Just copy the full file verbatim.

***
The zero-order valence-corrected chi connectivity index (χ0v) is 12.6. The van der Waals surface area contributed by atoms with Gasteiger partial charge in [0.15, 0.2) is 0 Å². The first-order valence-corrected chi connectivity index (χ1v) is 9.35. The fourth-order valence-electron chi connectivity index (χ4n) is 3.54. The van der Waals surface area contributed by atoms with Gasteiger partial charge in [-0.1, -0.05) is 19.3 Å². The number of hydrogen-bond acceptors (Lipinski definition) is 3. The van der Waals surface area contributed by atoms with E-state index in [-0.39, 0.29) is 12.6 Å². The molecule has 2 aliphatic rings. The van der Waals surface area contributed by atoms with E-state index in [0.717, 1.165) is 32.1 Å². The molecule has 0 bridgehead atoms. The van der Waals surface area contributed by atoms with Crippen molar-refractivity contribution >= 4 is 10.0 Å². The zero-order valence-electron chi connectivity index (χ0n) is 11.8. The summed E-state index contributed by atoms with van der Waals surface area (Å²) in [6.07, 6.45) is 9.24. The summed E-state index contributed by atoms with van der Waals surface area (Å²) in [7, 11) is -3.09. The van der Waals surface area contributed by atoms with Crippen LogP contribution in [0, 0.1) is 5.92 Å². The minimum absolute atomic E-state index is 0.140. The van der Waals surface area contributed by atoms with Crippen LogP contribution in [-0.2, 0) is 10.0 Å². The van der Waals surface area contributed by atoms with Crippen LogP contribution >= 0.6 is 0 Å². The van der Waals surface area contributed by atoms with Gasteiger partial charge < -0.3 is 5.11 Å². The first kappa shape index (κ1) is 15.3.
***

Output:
The zero-order valence-corrected chi connectivity index (χ0v) is 12.6. The van der Waals surface area contributed by atoms with Gasteiger partial charge in [0.15, 0.2) is 0 Å². The first-order valence-corrected chi connectivity index (χ1v) is 9.35. The fourth-order valence-electron chi connectivity index (χ4n) is 3.54. The van der Waals surface area contributed by atoms with Gasteiger partial charge in [-0.1, -0.05) is 19.3 Å². The number of hydrogen-bond acceptors (Lipinski definition) is 3. The van der Waals surface area contributed by atoms with E-state index in [-0.39, 0.29) is 12.6 Å². The molecule has 2 aliphatic rings. The van der Waals surface area contributed by atoms with E-state index in [0.717, 1.165) is 32.1 Å². The molecule has 0 bridgehead atoms. The van der Waals surface area contributed by atoms with Crippen molar-refractivity contribution >= 4 is 10.0 Å². The zero-order valence-electron chi connectivity index (χ0n) is 11.8. The summed E-state index contributed by atoms with van der Waals surface area (Å²) in [6.07, 6.45) is 9.24. The summed E-state index contributed by atoms with van der Waals surface area (Å²) in [7, 11) is -3.09. The van der Waals surface area contributed by atoms with Crippen LogP contribution in [0, 0.1) is 5.92 Å². The minimum absolute atomic E-state index is 0.140. The van der Waals surface area contributed by atoms with Crippen LogP contribution in [-0.2, 0) is 10.0 Å². The van der Waals surface area contributed by atoms with Crippen LogP contribution >= 0.6 is 0 Å². The van der Waals surface area contributed by atoms with Gasteiger partial charge < -0.3 is 5.11 Å². The first kappa shape index (κ1) is 15.3.